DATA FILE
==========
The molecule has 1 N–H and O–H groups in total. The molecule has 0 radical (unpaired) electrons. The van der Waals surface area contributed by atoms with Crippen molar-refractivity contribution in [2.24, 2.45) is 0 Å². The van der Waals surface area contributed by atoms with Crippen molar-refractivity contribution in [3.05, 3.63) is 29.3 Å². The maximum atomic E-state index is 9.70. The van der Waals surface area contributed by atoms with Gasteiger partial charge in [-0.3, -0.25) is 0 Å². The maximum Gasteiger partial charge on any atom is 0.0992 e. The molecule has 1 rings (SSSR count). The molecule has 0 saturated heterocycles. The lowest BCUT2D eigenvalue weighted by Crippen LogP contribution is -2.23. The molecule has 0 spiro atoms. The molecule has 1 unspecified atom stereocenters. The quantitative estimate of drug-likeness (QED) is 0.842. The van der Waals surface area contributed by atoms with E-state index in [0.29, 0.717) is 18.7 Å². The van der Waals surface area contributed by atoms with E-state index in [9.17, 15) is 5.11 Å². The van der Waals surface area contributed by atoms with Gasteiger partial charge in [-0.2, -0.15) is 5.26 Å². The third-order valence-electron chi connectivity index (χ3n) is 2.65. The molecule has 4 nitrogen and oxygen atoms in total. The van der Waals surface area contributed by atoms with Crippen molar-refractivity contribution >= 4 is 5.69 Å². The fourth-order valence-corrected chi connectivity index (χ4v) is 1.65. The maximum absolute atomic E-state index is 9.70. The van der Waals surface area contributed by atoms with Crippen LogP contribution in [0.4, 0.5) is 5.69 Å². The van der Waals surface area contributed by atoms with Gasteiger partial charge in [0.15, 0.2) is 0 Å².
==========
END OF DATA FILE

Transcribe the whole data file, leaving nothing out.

The molecule has 1 N–H and O–H groups in total. The molecule has 0 radical (unpaired) electrons. The van der Waals surface area contributed by atoms with Crippen molar-refractivity contribution in [2.24, 2.45) is 0 Å². The van der Waals surface area contributed by atoms with Crippen molar-refractivity contribution in [3.05, 3.63) is 29.3 Å². The maximum atomic E-state index is 9.70. The van der Waals surface area contributed by atoms with Gasteiger partial charge in [-0.3, -0.25) is 0 Å². The maximum Gasteiger partial charge on any atom is 0.0992 e. The molecule has 1 rings (SSSR count). The molecule has 0 saturated heterocycles. The lowest BCUT2D eigenvalue weighted by Crippen LogP contribution is -2.23. The molecule has 0 spiro atoms. The molecule has 1 unspecified atom stereocenters. The quantitative estimate of drug-likeness (QED) is 0.842. The van der Waals surface area contributed by atoms with E-state index in [0.29, 0.717) is 18.7 Å². The van der Waals surface area contributed by atoms with E-state index in [9.17, 15) is 5.11 Å². The van der Waals surface area contributed by atoms with Gasteiger partial charge in [-0.2, -0.15) is 5.26 Å². The third-order valence-electron chi connectivity index (χ3n) is 2.65. The molecule has 4 nitrogen and oxygen atoms in total. The van der Waals surface area contributed by atoms with Crippen molar-refractivity contribution >= 4 is 5.69 Å². The fourth-order valence-corrected chi connectivity index (χ4v) is 1.65. The maximum absolute atomic E-state index is 9.70. The van der Waals surface area contributed by atoms with Crippen LogP contribution in [0.4, 0.5) is 5.69 Å². The van der Waals surface area contributed by atoms with Gasteiger partial charge in [0.15, 0.2) is 0 Å².